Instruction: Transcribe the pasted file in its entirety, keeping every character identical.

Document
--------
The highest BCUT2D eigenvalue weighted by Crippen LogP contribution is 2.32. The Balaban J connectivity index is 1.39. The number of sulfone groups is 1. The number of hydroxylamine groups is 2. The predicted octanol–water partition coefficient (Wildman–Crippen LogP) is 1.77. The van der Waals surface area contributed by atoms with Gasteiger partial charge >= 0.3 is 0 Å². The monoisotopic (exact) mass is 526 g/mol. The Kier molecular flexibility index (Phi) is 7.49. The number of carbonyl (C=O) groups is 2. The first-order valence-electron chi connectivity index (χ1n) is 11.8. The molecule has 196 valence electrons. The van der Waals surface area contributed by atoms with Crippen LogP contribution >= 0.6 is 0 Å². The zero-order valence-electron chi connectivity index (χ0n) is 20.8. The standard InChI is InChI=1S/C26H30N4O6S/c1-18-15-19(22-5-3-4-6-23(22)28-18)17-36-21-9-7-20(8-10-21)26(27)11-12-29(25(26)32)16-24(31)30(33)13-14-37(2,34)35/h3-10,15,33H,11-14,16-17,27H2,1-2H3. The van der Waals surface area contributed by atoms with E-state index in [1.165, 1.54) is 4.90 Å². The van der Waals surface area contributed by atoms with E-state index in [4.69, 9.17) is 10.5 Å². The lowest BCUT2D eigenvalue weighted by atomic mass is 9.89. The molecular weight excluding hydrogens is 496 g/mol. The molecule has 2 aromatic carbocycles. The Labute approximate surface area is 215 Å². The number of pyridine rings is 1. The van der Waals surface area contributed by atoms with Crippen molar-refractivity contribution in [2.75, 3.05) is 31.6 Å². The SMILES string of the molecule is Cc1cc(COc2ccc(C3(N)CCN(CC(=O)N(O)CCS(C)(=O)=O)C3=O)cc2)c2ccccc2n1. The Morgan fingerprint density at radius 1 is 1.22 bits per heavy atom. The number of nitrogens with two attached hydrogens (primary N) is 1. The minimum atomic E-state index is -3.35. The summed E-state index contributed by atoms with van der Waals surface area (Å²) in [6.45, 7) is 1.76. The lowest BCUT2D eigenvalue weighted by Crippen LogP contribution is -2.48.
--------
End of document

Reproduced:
The highest BCUT2D eigenvalue weighted by Crippen LogP contribution is 2.32. The Balaban J connectivity index is 1.39. The number of sulfone groups is 1. The number of hydroxylamine groups is 2. The predicted octanol–water partition coefficient (Wildman–Crippen LogP) is 1.77. The van der Waals surface area contributed by atoms with Gasteiger partial charge >= 0.3 is 0 Å². The monoisotopic (exact) mass is 526 g/mol. The Kier molecular flexibility index (Phi) is 7.49. The number of carbonyl (C=O) groups is 2. The first-order valence-electron chi connectivity index (χ1n) is 11.8. The molecule has 196 valence electrons. The van der Waals surface area contributed by atoms with Crippen LogP contribution >= 0.6 is 0 Å². The zero-order valence-electron chi connectivity index (χ0n) is 20.8. The standard InChI is InChI=1S/C26H30N4O6S/c1-18-15-19(22-5-3-4-6-23(22)28-18)17-36-21-9-7-20(8-10-21)26(27)11-12-29(25(26)32)16-24(31)30(33)13-14-37(2,34)35/h3-10,15,33H,11-14,16-17,27H2,1-2H3. The van der Waals surface area contributed by atoms with E-state index in [1.165, 1.54) is 4.90 Å². The van der Waals surface area contributed by atoms with E-state index in [4.69, 9.17) is 10.5 Å². The lowest BCUT2D eigenvalue weighted by atomic mass is 9.89. The molecular weight excluding hydrogens is 496 g/mol. The molecule has 2 aromatic carbocycles. The Labute approximate surface area is 215 Å². The number of pyridine rings is 1. The van der Waals surface area contributed by atoms with Crippen molar-refractivity contribution in [2.75, 3.05) is 31.6 Å². The SMILES string of the molecule is Cc1cc(COc2ccc(C3(N)CCN(CC(=O)N(O)CCS(C)(=O)=O)C3=O)cc2)c2ccccc2n1. The Morgan fingerprint density at radius 1 is 1.22 bits per heavy atom. The number of nitrogens with two attached hydrogens (primary N) is 1. The minimum atomic E-state index is -3.35. The summed E-state index contributed by atoms with van der Waals surface area (Å²) in [6.45, 7) is 1.76. The lowest BCUT2D eigenvalue weighted by Crippen LogP contribution is -2.48.